Pixar has really mastered the art of creating endearing and honest characters.  Buzz and Woody are no doubt at the top of that list, and their rivalry and eventual friendship is born out of a genuine conflict and very real emotions.  The desire to feel wanted and dealing with jealousy have rarely been addressed so powerfully in such an innocent way.

Quite simply, I could watch this movie a hundred more times without getting bored.  I felt bonded to Pixar at an early age, and the quality of their work has maintained my interest all of these years later.  With nods to my childhood and concepts that spark my imagination, films like Toy Story aren't merely for kids, they're genuine classics. 

Jan 22, 2013

Spliced: Movies About Movies

The following comes from my column, Spliced from Volume 47 - Issue 19 of the Carillon (the University of Regina newspaper) from March 2005.

Nowadays it seems that there is a sizable amount of behind the scenes knowledge, made possible through deluxe limited special collector's edition DVDs, that the average person feels no guilt in skimming over.

You have to question when watching some of these features (the lengthy Lord of the Rings box sets come to mind). Why would we want to know about the make-up artist who worked on extra number 11 on whatever deleted scene?

Honestly, I’m all for special features, and I did enjoy the Lord of the Rings, but so many DVD bundles seem to have ignored the “quality before quantity” rule.

Special features are popular for obvious reasons; We enjoy seeing more of a film that we love. It seems sometimes that features are essential to understanding a film, and sometimes they’re purely promotional to convince people that the DVD is actually worth that new release $30 price tag.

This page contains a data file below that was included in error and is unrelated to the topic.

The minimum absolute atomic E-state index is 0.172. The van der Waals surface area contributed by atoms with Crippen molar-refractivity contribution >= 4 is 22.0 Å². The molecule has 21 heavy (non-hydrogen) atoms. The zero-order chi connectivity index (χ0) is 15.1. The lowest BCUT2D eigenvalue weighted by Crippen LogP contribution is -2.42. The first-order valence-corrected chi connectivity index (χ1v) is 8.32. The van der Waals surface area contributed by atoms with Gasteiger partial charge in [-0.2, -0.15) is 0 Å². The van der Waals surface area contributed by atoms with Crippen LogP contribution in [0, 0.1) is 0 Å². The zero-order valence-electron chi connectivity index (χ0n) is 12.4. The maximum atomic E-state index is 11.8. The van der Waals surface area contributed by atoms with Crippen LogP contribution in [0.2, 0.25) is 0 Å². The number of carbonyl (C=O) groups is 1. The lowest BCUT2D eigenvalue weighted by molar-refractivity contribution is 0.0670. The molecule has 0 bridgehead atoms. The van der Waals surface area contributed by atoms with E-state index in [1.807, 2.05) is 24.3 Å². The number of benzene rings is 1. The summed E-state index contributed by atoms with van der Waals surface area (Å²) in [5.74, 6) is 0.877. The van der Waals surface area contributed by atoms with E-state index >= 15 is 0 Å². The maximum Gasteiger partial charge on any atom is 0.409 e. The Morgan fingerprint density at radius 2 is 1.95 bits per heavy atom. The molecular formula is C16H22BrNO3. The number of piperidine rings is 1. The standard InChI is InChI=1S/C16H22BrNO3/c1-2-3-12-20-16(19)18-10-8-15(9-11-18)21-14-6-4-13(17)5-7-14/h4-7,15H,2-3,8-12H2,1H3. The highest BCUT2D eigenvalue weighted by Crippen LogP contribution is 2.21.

I think we all roll our eyes though, when we click on a production featurette that is simply a mash up of the film’s trailer and the lead actors spewing about how this is a film you have to see. Perhaps it would hold some significance, had we not just watched the movie.

I find the best of both worlds in movies about movies, and filmmaking.

For instance, I love the opening of Who Framed Roger Rabbit (1988) and how Robert Zemeckis melds animation and live action as though filming a cartoon is just a matter of getting all of your characters to show up at the same time.

It’s clever and good storytelling, but in its own right, it’s groundbreaking cinema.

Barry Sonnenfeld’s Get Shorty (1995) is another great movie about movies. Chili Palmer (John Travolta) comes to Los Angeles to collect on a debt, and ends up pitching a movie idea about the job he’s doing. Playing on the “everyone wants to be in the movies” bit, Get Shorty is great fun that anyone accustomed to following the entertainment industry will latch onto.

Other great movies about movies to check out include L.A. Confidential (1997), Ed Wood (1994), and Woody Allen's Hollywood Ending (2002).

And Starring Pancho Villa as Himself (2003) directed by Bruce Beresford, is a story about how filmmaker’s were hired to film Pancho Villa and the Mexican revolution.

What’s astounding about this film is its historical context, and how the hired filmmakers created a legend out of such an infamous character. It's an entertaining movie made even better by the history of what they were doing.  Pancho Villa even agreed to a clause in his contract for the film that stated he could only fight during the day so that there was ample light for filming.

Learning about film can be a lot more fun, and even more educational when it’s dramatized (at least they have to hit plot points). Who is kidding who anyway?  Most of the special features are orchestrated pretty well on DVDs to make the experience of making the movie come across as awe-inspiring and life-changing.

I’ve yet to see a director or actor completely broken and confessing to the camera that it was all a mistake, but my fingers are crossed.  Use a few of these recommendations as a sampler to get into movies that go behind the scenes.  You obviously have some features to catch up on, so pop in a movie, and like me, use it as an excuse to study.